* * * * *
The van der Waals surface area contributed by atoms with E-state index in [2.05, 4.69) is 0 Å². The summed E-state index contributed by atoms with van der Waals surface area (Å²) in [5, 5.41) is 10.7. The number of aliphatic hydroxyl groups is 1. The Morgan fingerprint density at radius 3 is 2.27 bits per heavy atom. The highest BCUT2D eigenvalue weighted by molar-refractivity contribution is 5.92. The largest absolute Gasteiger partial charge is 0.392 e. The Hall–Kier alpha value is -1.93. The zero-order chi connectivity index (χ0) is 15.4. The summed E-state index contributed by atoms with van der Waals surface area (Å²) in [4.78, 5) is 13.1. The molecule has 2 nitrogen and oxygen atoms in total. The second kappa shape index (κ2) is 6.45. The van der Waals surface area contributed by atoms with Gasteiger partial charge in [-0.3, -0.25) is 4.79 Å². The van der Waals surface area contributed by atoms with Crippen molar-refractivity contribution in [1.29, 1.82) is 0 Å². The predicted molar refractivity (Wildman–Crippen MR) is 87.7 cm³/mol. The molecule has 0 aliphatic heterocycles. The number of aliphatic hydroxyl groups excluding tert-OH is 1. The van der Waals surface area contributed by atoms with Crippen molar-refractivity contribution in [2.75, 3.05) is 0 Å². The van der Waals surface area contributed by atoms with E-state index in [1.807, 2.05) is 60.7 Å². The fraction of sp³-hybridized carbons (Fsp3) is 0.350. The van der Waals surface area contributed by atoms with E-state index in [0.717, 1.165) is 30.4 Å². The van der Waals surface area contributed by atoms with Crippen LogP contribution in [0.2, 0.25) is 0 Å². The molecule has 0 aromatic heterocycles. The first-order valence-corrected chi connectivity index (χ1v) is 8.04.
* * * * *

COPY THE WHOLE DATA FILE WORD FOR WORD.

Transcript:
The van der Waals surface area contributed by atoms with E-state index in [2.05, 4.69) is 0 Å². The summed E-state index contributed by atoms with van der Waals surface area (Å²) in [5, 5.41) is 10.7. The number of aliphatic hydroxyl groups is 1. The Morgan fingerprint density at radius 3 is 2.27 bits per heavy atom. The highest BCUT2D eigenvalue weighted by molar-refractivity contribution is 5.92. The largest absolute Gasteiger partial charge is 0.392 e. The Hall–Kier alpha value is -1.93. The zero-order chi connectivity index (χ0) is 15.4. The summed E-state index contributed by atoms with van der Waals surface area (Å²) in [4.78, 5) is 13.1. The molecule has 2 nitrogen and oxygen atoms in total. The second kappa shape index (κ2) is 6.45. The van der Waals surface area contributed by atoms with Gasteiger partial charge in [-0.3, -0.25) is 4.79 Å². The van der Waals surface area contributed by atoms with Crippen molar-refractivity contribution in [1.29, 1.82) is 0 Å². The predicted molar refractivity (Wildman–Crippen MR) is 87.7 cm³/mol. The molecule has 0 aliphatic heterocycles. The number of aliphatic hydroxyl groups excluding tert-OH is 1. The van der Waals surface area contributed by atoms with Crippen molar-refractivity contribution in [2.75, 3.05) is 0 Å². The van der Waals surface area contributed by atoms with E-state index in [1.807, 2.05) is 60.7 Å². The fraction of sp³-hybridized carbons (Fsp3) is 0.350. The van der Waals surface area contributed by atoms with E-state index in [0.717, 1.165) is 30.4 Å². The van der Waals surface area contributed by atoms with Crippen LogP contribution in [0.2, 0.25) is 0 Å². The molecule has 0 aromatic heterocycles. The first-order valence-corrected chi connectivity index (χ1v) is 8.04.